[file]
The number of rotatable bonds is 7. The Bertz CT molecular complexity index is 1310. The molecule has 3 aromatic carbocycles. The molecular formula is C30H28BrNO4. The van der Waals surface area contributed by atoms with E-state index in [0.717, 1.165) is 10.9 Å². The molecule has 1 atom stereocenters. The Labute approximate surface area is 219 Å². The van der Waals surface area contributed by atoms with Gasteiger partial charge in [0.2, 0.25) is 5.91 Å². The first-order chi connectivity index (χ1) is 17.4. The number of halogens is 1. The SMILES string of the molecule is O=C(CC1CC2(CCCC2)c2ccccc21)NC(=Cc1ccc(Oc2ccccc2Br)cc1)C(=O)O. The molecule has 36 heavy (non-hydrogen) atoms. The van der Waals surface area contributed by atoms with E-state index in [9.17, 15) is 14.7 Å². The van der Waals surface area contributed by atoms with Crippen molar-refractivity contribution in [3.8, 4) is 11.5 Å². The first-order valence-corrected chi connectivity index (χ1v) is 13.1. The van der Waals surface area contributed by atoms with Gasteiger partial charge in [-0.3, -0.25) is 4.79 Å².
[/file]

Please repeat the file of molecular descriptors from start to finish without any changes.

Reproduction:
The number of rotatable bonds is 7. The Bertz CT molecular complexity index is 1310. The molecule has 3 aromatic carbocycles. The molecular formula is C30H28BrNO4. The van der Waals surface area contributed by atoms with E-state index in [0.717, 1.165) is 10.9 Å². The molecule has 1 atom stereocenters. The Labute approximate surface area is 219 Å². The van der Waals surface area contributed by atoms with Gasteiger partial charge in [0.2, 0.25) is 5.91 Å². The first-order chi connectivity index (χ1) is 17.4. The number of halogens is 1. The SMILES string of the molecule is O=C(CC1CC2(CCCC2)c2ccccc21)NC(=Cc1ccc(Oc2ccccc2Br)cc1)C(=O)O. The molecule has 36 heavy (non-hydrogen) atoms. The van der Waals surface area contributed by atoms with E-state index in [9.17, 15) is 14.7 Å². The van der Waals surface area contributed by atoms with Crippen molar-refractivity contribution in [3.8, 4) is 11.5 Å². The first-order valence-corrected chi connectivity index (χ1v) is 13.1. The van der Waals surface area contributed by atoms with Gasteiger partial charge in [-0.3, -0.25) is 4.79 Å².